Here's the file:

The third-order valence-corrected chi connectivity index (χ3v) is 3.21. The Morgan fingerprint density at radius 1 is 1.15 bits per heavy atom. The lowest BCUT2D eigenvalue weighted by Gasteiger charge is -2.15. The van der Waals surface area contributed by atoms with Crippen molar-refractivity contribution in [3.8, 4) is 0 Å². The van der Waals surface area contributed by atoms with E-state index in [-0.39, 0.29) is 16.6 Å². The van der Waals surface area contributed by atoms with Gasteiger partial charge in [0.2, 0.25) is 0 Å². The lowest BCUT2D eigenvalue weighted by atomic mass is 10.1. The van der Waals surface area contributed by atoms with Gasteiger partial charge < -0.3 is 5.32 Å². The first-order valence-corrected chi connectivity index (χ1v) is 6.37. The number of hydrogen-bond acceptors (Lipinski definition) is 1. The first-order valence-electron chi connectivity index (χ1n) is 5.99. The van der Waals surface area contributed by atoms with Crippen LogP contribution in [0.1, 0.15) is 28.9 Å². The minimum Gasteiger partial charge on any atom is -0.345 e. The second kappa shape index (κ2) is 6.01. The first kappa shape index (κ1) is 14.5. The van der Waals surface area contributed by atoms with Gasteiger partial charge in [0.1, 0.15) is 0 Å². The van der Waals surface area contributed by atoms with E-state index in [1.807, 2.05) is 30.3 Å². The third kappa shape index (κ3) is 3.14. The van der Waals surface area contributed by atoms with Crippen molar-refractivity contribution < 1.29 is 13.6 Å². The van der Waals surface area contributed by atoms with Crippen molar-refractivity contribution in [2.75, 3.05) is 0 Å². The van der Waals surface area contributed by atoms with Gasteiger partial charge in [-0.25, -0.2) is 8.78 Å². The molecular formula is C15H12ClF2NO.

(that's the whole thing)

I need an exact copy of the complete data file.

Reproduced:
The third-order valence-corrected chi connectivity index (χ3v) is 3.21. The Morgan fingerprint density at radius 1 is 1.15 bits per heavy atom. The lowest BCUT2D eigenvalue weighted by Gasteiger charge is -2.15. The van der Waals surface area contributed by atoms with Crippen molar-refractivity contribution in [3.8, 4) is 0 Å². The van der Waals surface area contributed by atoms with E-state index in [-0.39, 0.29) is 16.6 Å². The van der Waals surface area contributed by atoms with Gasteiger partial charge in [0.2, 0.25) is 0 Å². The lowest BCUT2D eigenvalue weighted by atomic mass is 10.1. The van der Waals surface area contributed by atoms with Gasteiger partial charge < -0.3 is 5.32 Å². The first-order valence-corrected chi connectivity index (χ1v) is 6.37. The number of hydrogen-bond acceptors (Lipinski definition) is 1. The first-order valence-electron chi connectivity index (χ1n) is 5.99. The van der Waals surface area contributed by atoms with Crippen LogP contribution in [0.1, 0.15) is 28.9 Å². The minimum Gasteiger partial charge on any atom is -0.345 e. The second kappa shape index (κ2) is 6.01. The first kappa shape index (κ1) is 14.5. The van der Waals surface area contributed by atoms with Gasteiger partial charge in [0.1, 0.15) is 0 Å². The van der Waals surface area contributed by atoms with E-state index in [1.807, 2.05) is 30.3 Å². The third kappa shape index (κ3) is 3.14. The van der Waals surface area contributed by atoms with Crippen molar-refractivity contribution < 1.29 is 13.6 Å². The van der Waals surface area contributed by atoms with Crippen molar-refractivity contribution in [2.75, 3.05) is 0 Å². The van der Waals surface area contributed by atoms with Gasteiger partial charge in [-0.25, -0.2) is 8.78 Å². The molecular formula is C15H12ClF2NO.